When I first started creating automated processes, I didn’t even measure their performance. I just created them, ran them, and hoped for the best. Which, to be fair, was initially fine. If you are creating automation solutions just for yourself, then you could argue that monitoring performance is somewhat redundant. However, if you’re in a team and promoting your automated processes, or trying to show the improvements they have brought, you will need to set some benchmarks.
This all came to me when I was trying to convince my colleagues that automation was great, and they should get on board with using it. It can be surprisingly difficult to convince people who aren’t “into automation” that it is a great tool. But, your purpose for automation key performance indicators (KPIs) may not be the same as mine originally was. Some general usages of KPIs might be:
- Monitor improved efficiency/gauging progress
- Setting targets/goals to achieve
- Making a case for automation implementation
- Decision making
How to Monitor Automation KPIs
There are a few options you have here, but in my view, the best option is creating a ‘KPI Dashboard’. Again, a variety of options for a dashboard. I tend to go with simplicity, so I just created an excel dashboard. The core of this is obtaining important data points. My initial KPI dashboard was very simplistic and just focussed on some really basic metrics.
How did I get the data? At the time I was using Python to run all of my automated tasks. So, I simply created an excel file for the Dashboard, and my first tab was just a log of all of my automated processes. Each Python script I made would include measurement of time: When the process started, and when it ended. Therefore calculating the time it took to run each process. Each time a script ran, it would add the following datapoints to the log’s last line:
- Name of Process
- Date of Process
- Time of Process
- Average Manual Process Time
- Actual Automated Time
- Time Saved
Manual Time vs Automated Time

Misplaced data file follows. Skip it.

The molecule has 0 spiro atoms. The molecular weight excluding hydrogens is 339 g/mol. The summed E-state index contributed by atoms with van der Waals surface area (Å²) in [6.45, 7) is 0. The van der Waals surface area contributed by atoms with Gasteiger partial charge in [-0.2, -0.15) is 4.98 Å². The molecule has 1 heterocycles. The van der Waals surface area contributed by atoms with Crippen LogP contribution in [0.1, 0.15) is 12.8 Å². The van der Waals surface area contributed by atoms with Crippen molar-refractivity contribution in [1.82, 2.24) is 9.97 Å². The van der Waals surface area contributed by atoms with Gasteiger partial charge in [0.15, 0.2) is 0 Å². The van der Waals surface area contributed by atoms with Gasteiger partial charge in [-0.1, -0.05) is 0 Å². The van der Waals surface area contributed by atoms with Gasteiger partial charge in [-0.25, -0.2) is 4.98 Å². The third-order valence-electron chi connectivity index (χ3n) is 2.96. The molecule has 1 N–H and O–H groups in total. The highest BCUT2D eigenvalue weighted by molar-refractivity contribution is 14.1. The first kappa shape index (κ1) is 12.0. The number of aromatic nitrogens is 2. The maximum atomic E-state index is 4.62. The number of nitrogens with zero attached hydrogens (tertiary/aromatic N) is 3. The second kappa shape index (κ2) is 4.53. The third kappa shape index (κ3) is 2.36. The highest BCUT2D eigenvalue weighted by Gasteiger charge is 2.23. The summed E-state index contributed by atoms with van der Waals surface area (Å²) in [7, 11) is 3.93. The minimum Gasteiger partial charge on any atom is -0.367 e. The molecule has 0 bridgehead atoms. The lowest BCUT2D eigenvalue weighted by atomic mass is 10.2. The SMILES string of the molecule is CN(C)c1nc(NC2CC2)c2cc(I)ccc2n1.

Let me touch on the manual process time for a moment. In order to obtain this, whenever I created an automated process, I would time myself three times completing the manual task. Nothing fancy, I would just start the stopwatch on my iPhone and time it. I then took an average of the three attempts, and then the script would hard-code that time into the log each time. Based on this, it would calculate the time saved.
For example. If a manual process took 20 minutes (1,200 seconds), but the automated process took 36 seconds. The script would log that the process saved 1,164 seconds in that specific instance.
Fundamentally, the success of a KPI dashboard is in the actual underlying data. Get this right, and you can do whatever you want with the dashboard within reason. The trick here is to just sit down and think exactly what data metrics you may need for your specific scenario.
Remember, there is a lot you can do with simple data. You can create averages, extrapolations, visuals, estimates, etc. One useful metric I used was a hypothetical cost saving. I took a rough salary of someone in the team handling the manual tasks @ $30/hour and then I calculated the monthly monetary saving from the time which was saved running the automated processes.
How Often to Look at Automation KPIs
Trust me, it can be very easy to check on these every single day. Don’t. You’ll drive yourself mad.
I used to report the metrics to the team on a quarterly basis but would check how they were looking every two weeks roughly. This was primarily a check to make sure nothing was going wrong with the logging of the data more than anything else.
Common Automation KPI Metrics
- Total Automated Proccesses Complete
- Average Time of Automated Process
- How Often Automated Processes Ran (EG – Average Daily Number)
- Error Tracking
- Estimated Value
- Process Break Tracking